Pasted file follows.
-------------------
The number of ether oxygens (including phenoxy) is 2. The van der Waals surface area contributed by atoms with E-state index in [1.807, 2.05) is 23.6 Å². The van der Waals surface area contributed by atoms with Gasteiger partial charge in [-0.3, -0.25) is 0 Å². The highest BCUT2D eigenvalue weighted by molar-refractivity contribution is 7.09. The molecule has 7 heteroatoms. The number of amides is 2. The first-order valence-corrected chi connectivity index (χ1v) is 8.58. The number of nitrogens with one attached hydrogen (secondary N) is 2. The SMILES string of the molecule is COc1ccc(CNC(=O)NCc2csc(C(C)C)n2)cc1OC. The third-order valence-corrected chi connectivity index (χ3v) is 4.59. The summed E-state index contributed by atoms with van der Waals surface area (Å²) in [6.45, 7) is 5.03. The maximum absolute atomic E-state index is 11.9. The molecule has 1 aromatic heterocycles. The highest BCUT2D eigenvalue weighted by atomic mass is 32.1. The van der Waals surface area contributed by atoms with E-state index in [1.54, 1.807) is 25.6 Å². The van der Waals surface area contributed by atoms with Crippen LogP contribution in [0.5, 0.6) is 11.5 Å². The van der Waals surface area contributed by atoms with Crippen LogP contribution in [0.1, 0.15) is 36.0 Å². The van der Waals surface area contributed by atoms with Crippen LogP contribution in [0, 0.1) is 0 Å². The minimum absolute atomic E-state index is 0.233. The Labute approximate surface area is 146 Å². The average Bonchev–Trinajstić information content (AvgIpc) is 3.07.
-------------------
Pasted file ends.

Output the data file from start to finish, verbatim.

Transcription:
The number of ether oxygens (including phenoxy) is 2. The van der Waals surface area contributed by atoms with E-state index in [1.807, 2.05) is 23.6 Å². The van der Waals surface area contributed by atoms with Gasteiger partial charge in [-0.3, -0.25) is 0 Å². The highest BCUT2D eigenvalue weighted by molar-refractivity contribution is 7.09. The molecule has 7 heteroatoms. The number of amides is 2. The first-order valence-corrected chi connectivity index (χ1v) is 8.58. The number of nitrogens with one attached hydrogen (secondary N) is 2. The SMILES string of the molecule is COc1ccc(CNC(=O)NCc2csc(C(C)C)n2)cc1OC. The third-order valence-corrected chi connectivity index (χ3v) is 4.59. The summed E-state index contributed by atoms with van der Waals surface area (Å²) in [6.45, 7) is 5.03. The maximum absolute atomic E-state index is 11.9. The molecule has 1 aromatic heterocycles. The highest BCUT2D eigenvalue weighted by atomic mass is 32.1. The van der Waals surface area contributed by atoms with E-state index in [1.54, 1.807) is 25.6 Å². The van der Waals surface area contributed by atoms with Crippen LogP contribution in [0.5, 0.6) is 11.5 Å². The van der Waals surface area contributed by atoms with Crippen LogP contribution in [0.1, 0.15) is 36.0 Å². The van der Waals surface area contributed by atoms with Crippen LogP contribution in [0, 0.1) is 0 Å². The minimum absolute atomic E-state index is 0.233. The Labute approximate surface area is 146 Å². The average Bonchev–Trinajstić information content (AvgIpc) is 3.07.